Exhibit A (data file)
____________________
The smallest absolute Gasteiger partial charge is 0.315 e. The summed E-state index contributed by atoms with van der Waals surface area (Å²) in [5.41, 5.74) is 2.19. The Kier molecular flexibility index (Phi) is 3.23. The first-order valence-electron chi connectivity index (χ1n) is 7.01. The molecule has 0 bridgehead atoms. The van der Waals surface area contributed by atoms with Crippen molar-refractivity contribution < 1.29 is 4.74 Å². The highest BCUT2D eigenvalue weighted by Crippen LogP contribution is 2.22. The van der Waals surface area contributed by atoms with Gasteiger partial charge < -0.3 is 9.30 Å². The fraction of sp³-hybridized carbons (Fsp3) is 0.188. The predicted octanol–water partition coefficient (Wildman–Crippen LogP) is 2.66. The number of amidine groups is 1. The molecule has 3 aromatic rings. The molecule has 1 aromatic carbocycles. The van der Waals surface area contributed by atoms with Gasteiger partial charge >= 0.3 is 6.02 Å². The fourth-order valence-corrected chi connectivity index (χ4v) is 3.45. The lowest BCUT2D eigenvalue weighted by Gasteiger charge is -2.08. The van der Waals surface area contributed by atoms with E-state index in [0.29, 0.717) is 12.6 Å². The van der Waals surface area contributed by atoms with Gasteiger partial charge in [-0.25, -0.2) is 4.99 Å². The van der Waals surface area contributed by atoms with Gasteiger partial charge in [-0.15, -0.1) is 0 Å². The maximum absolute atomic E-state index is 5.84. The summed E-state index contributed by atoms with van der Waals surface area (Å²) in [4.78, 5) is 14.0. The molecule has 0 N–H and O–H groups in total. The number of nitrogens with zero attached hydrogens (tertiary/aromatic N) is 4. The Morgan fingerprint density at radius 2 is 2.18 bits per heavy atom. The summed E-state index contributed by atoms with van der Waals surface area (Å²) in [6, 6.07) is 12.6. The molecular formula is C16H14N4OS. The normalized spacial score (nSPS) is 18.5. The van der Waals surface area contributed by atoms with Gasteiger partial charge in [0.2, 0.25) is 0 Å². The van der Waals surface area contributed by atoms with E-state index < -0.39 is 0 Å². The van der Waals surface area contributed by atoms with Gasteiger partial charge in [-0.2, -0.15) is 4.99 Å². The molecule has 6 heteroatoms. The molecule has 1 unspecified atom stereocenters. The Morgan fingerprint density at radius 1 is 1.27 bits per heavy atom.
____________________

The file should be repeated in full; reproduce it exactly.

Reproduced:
The smallest absolute Gasteiger partial charge is 0.315 e. The summed E-state index contributed by atoms with van der Waals surface area (Å²) in [5.41, 5.74) is 2.19. The Kier molecular flexibility index (Phi) is 3.23. The first-order valence-electron chi connectivity index (χ1n) is 7.01. The molecule has 0 bridgehead atoms. The van der Waals surface area contributed by atoms with Crippen molar-refractivity contribution < 1.29 is 4.74 Å². The highest BCUT2D eigenvalue weighted by Crippen LogP contribution is 2.22. The van der Waals surface area contributed by atoms with Gasteiger partial charge < -0.3 is 9.30 Å². The fraction of sp³-hybridized carbons (Fsp3) is 0.188. The predicted octanol–water partition coefficient (Wildman–Crippen LogP) is 2.66. The number of amidine groups is 1. The molecule has 3 aromatic rings. The molecule has 1 aromatic carbocycles. The van der Waals surface area contributed by atoms with Gasteiger partial charge >= 0.3 is 6.02 Å². The fourth-order valence-corrected chi connectivity index (χ4v) is 3.45. The lowest BCUT2D eigenvalue weighted by Gasteiger charge is -2.08. The van der Waals surface area contributed by atoms with E-state index in [0.29, 0.717) is 12.6 Å². The van der Waals surface area contributed by atoms with Gasteiger partial charge in [-0.25, -0.2) is 4.99 Å². The van der Waals surface area contributed by atoms with Gasteiger partial charge in [-0.15, -0.1) is 0 Å². The maximum absolute atomic E-state index is 5.84. The summed E-state index contributed by atoms with van der Waals surface area (Å²) in [4.78, 5) is 14.0. The molecule has 0 N–H and O–H groups in total. The number of nitrogens with zero attached hydrogens (tertiary/aromatic N) is 4. The Morgan fingerprint density at radius 2 is 2.18 bits per heavy atom. The summed E-state index contributed by atoms with van der Waals surface area (Å²) in [6, 6.07) is 12.6. The molecular formula is C16H14N4OS. The normalized spacial score (nSPS) is 18.5. The van der Waals surface area contributed by atoms with Gasteiger partial charge in [0.2, 0.25) is 0 Å². The van der Waals surface area contributed by atoms with E-state index < -0.39 is 0 Å². The van der Waals surface area contributed by atoms with Gasteiger partial charge in [-0.2, -0.15) is 4.99 Å². The molecule has 6 heteroatoms. The molecule has 1 unspecified atom stereocenters. The Morgan fingerprint density at radius 1 is 1.27 bits per heavy atom.